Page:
Therefore in this categorization of early Chinese sword-legends, that of Gan Jiang and Mo Ye is placed among those concerning the value of southern blades.
The supernatural overtones of this tale are extremely similar to those found in the story of Gan Jiang and Mo Ye, and indeed to other accounts of the most precious of southern swords.
Lord Huan [of Qi]'s Cong ("Allium Green"), the Great Lord [of Qi]'s Que ("Bastion"), King Wen's Lu ("Green"), Lord Zhuang [of Chu]'s Hu ("Dazzling"), and Helu's Gan Jiang, Mo Ye, Juque ("Great Destroyer"), (46) and Pilu (often identified as Zhanlu [TEXT NOT REPRODUCIBLE IN ASCII], meaning Black), (47) these are all excellent swords from antiquity.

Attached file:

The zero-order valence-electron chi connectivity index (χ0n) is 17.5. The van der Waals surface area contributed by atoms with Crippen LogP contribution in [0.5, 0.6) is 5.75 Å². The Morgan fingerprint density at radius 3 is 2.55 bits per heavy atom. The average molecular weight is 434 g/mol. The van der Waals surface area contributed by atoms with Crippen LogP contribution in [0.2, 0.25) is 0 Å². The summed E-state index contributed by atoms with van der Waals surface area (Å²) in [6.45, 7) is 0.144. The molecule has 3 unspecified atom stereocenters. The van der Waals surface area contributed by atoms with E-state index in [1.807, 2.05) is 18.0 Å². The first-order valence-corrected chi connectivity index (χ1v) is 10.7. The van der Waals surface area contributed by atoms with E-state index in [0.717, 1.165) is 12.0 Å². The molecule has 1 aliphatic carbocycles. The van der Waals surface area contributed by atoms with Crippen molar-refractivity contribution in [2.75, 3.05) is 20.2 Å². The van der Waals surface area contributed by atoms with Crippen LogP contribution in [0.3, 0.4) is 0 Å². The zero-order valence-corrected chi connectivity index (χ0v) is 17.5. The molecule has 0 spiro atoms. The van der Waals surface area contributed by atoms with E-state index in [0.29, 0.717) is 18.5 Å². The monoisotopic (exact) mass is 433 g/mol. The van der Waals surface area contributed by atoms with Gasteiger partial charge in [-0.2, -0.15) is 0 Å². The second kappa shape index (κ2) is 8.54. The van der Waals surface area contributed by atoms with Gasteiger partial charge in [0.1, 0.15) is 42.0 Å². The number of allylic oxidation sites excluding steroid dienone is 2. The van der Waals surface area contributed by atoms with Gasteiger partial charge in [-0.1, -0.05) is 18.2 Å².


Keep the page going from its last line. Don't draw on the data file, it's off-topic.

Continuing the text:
The "Record of Precious Swords" chapter includes another tale, in which an anonymous king of Chu uses a sword, in this case made by the famous team of Gan Jiang and Master Ou Ye, as a sign of authority:
One morning I watched Shuyun and two other fishermen manoeuvre their boats along a small rivulet off the Gan Jiang
River, just south of Wucheng.